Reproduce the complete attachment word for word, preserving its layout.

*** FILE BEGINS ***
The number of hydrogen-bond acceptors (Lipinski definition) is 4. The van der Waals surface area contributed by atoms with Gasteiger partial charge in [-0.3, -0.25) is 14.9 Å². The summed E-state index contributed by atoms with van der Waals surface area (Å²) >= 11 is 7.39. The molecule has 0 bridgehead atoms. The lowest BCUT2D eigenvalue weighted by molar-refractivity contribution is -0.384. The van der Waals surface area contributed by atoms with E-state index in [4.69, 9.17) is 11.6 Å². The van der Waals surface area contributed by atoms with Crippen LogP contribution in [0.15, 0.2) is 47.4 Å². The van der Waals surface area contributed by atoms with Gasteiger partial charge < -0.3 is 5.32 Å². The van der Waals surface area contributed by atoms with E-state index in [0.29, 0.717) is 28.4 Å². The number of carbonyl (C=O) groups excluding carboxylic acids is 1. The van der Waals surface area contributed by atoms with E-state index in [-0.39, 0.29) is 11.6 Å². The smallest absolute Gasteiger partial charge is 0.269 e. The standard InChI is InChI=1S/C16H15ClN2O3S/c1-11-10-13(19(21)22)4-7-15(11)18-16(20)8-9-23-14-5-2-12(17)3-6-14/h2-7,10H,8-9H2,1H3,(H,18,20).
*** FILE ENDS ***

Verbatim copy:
The number of hydrogen-bond acceptors (Lipinski definition) is 4. The van der Waals surface area contributed by atoms with Gasteiger partial charge in [-0.3, -0.25) is 14.9 Å². The summed E-state index contributed by atoms with van der Waals surface area (Å²) >= 11 is 7.39. The molecule has 0 bridgehead atoms. The lowest BCUT2D eigenvalue weighted by molar-refractivity contribution is -0.384. The van der Waals surface area contributed by atoms with E-state index in [4.69, 9.17) is 11.6 Å². The van der Waals surface area contributed by atoms with Crippen LogP contribution in [0.15, 0.2) is 47.4 Å². The van der Waals surface area contributed by atoms with Gasteiger partial charge < -0.3 is 5.32 Å². The van der Waals surface area contributed by atoms with E-state index in [0.29, 0.717) is 28.4 Å². The number of carbonyl (C=O) groups excluding carboxylic acids is 1. The van der Waals surface area contributed by atoms with E-state index in [-0.39, 0.29) is 11.6 Å². The smallest absolute Gasteiger partial charge is 0.269 e. The standard InChI is InChI=1S/C16H15ClN2O3S/c1-11-10-13(19(21)22)4-7-15(11)18-16(20)8-9-23-14-5-2-12(17)3-6-14/h2-7,10H,8-9H2,1H3,(H,18,20).